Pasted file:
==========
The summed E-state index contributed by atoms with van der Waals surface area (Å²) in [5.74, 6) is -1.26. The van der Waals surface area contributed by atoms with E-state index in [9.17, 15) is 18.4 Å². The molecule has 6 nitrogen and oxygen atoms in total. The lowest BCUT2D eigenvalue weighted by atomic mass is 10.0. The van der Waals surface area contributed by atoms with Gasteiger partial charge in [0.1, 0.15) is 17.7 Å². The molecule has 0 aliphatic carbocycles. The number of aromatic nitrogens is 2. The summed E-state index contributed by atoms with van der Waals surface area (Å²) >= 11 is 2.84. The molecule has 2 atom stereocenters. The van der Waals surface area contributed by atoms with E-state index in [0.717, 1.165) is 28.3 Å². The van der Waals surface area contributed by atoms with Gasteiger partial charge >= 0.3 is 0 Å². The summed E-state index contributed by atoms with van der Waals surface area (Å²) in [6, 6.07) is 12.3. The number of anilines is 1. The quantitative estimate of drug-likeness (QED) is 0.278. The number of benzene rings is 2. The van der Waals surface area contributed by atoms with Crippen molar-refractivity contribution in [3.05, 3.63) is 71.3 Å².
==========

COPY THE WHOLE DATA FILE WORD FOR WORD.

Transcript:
The summed E-state index contributed by atoms with van der Waals surface area (Å²) in [5.74, 6) is -1.26. The van der Waals surface area contributed by atoms with E-state index in [9.17, 15) is 18.4 Å². The molecule has 6 nitrogen and oxygen atoms in total. The lowest BCUT2D eigenvalue weighted by atomic mass is 10.0. The van der Waals surface area contributed by atoms with Gasteiger partial charge in [0.1, 0.15) is 17.7 Å². The molecule has 0 aliphatic carbocycles. The number of aromatic nitrogens is 2. The summed E-state index contributed by atoms with van der Waals surface area (Å²) >= 11 is 2.84. The molecule has 2 atom stereocenters. The van der Waals surface area contributed by atoms with E-state index in [0.717, 1.165) is 28.3 Å². The van der Waals surface area contributed by atoms with Gasteiger partial charge >= 0.3 is 0 Å². The summed E-state index contributed by atoms with van der Waals surface area (Å²) in [6, 6.07) is 12.3. The number of anilines is 1. The quantitative estimate of drug-likeness (QED) is 0.278. The number of benzene rings is 2. The van der Waals surface area contributed by atoms with Crippen molar-refractivity contribution in [3.05, 3.63) is 71.3 Å².